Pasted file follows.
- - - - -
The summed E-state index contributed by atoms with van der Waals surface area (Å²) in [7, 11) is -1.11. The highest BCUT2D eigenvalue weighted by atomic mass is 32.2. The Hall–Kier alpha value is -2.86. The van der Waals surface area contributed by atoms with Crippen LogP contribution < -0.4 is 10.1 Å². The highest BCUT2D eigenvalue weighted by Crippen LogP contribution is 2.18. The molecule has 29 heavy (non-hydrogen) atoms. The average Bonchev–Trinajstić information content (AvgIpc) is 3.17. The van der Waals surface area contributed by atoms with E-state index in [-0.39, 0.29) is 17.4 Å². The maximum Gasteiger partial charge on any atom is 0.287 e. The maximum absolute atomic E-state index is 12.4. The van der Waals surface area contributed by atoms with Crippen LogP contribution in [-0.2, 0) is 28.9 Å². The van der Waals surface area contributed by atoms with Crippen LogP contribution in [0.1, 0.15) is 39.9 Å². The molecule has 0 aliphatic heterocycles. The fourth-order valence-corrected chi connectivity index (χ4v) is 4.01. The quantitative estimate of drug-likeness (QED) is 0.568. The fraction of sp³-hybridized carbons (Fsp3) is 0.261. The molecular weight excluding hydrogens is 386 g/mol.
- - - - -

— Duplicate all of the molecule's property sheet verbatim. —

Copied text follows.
The summed E-state index contributed by atoms with van der Waals surface area (Å²) in [7, 11) is -1.11. The highest BCUT2D eigenvalue weighted by atomic mass is 32.2. The Hall–Kier alpha value is -2.86. The van der Waals surface area contributed by atoms with Crippen LogP contribution < -0.4 is 10.1 Å². The highest BCUT2D eigenvalue weighted by Crippen LogP contribution is 2.18. The molecule has 29 heavy (non-hydrogen) atoms. The average Bonchev–Trinajstić information content (AvgIpc) is 3.17. The van der Waals surface area contributed by atoms with E-state index in [-0.39, 0.29) is 17.4 Å². The maximum Gasteiger partial charge on any atom is 0.287 e. The maximum absolute atomic E-state index is 12.4. The van der Waals surface area contributed by atoms with Crippen LogP contribution in [-0.2, 0) is 28.9 Å². The van der Waals surface area contributed by atoms with Crippen LogP contribution in [0.1, 0.15) is 39.9 Å². The molecule has 0 aliphatic heterocycles. The fourth-order valence-corrected chi connectivity index (χ4v) is 4.01. The quantitative estimate of drug-likeness (QED) is 0.568. The fraction of sp³-hybridized carbons (Fsp3) is 0.261. The molecular weight excluding hydrogens is 386 g/mol.